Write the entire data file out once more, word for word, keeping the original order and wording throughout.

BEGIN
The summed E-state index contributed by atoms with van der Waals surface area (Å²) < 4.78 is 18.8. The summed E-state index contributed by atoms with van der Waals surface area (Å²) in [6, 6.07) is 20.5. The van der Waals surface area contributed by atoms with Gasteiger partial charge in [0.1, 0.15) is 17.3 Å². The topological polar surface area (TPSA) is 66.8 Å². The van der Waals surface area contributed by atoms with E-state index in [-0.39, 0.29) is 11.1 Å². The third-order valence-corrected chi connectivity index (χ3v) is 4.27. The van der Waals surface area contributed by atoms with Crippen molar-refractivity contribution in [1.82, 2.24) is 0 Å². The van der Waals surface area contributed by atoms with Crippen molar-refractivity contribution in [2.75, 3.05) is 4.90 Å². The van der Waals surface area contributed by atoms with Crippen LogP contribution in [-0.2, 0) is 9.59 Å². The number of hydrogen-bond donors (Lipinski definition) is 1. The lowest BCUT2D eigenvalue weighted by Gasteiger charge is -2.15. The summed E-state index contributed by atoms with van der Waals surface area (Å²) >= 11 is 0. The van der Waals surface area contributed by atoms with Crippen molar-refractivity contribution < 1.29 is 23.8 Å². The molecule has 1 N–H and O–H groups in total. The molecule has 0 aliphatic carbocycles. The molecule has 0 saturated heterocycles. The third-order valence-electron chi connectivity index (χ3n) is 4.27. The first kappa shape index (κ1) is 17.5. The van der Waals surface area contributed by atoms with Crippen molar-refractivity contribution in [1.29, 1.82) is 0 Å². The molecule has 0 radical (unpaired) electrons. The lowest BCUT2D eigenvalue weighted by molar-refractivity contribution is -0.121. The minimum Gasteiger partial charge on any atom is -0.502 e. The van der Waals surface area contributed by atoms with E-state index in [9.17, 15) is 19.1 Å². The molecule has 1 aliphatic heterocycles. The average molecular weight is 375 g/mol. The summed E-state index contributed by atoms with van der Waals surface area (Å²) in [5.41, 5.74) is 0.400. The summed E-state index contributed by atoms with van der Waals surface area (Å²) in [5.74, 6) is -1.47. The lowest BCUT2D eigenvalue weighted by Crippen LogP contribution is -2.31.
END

The summed E-state index contributed by atoms with van der Waals surface area (Å²) < 4.78 is 18.8. The summed E-state index contributed by atoms with van der Waals surface area (Å²) in [6, 6.07) is 20.5. The van der Waals surface area contributed by atoms with Gasteiger partial charge in [0.1, 0.15) is 17.3 Å². The topological polar surface area (TPSA) is 66.8 Å². The van der Waals surface area contributed by atoms with E-state index in [-0.39, 0.29) is 11.1 Å². The third-order valence-corrected chi connectivity index (χ3v) is 4.27. The van der Waals surface area contributed by atoms with Crippen molar-refractivity contribution in [1.82, 2.24) is 0 Å². The van der Waals surface area contributed by atoms with Crippen molar-refractivity contribution in [2.75, 3.05) is 4.90 Å². The van der Waals surface area contributed by atoms with Crippen LogP contribution in [-0.2, 0) is 9.59 Å². The number of hydrogen-bond donors (Lipinski definition) is 1. The lowest BCUT2D eigenvalue weighted by Gasteiger charge is -2.15. The summed E-state index contributed by atoms with van der Waals surface area (Å²) >= 11 is 0. The van der Waals surface area contributed by atoms with Crippen molar-refractivity contribution < 1.29 is 23.8 Å². The molecule has 1 N–H and O–H groups in total. The molecule has 0 aliphatic carbocycles. The molecule has 0 saturated heterocycles. The third-order valence-electron chi connectivity index (χ3n) is 4.27. The first kappa shape index (κ1) is 17.5. The van der Waals surface area contributed by atoms with Crippen molar-refractivity contribution in [1.29, 1.82) is 0 Å². The molecule has 0 radical (unpaired) electrons. The lowest BCUT2D eigenvalue weighted by molar-refractivity contribution is -0.121. The minimum Gasteiger partial charge on any atom is -0.502 e. The van der Waals surface area contributed by atoms with E-state index in [9.17, 15) is 19.1 Å². The molecule has 1 aliphatic heterocycles. The average molecular weight is 375 g/mol. The summed E-state index contributed by atoms with van der Waals surface area (Å²) in [5.41, 5.74) is 0.400. The summed E-state index contributed by atoms with van der Waals surface area (Å²) in [5.74, 6) is -1.47. The lowest BCUT2D eigenvalue weighted by Crippen LogP contribution is -2.31.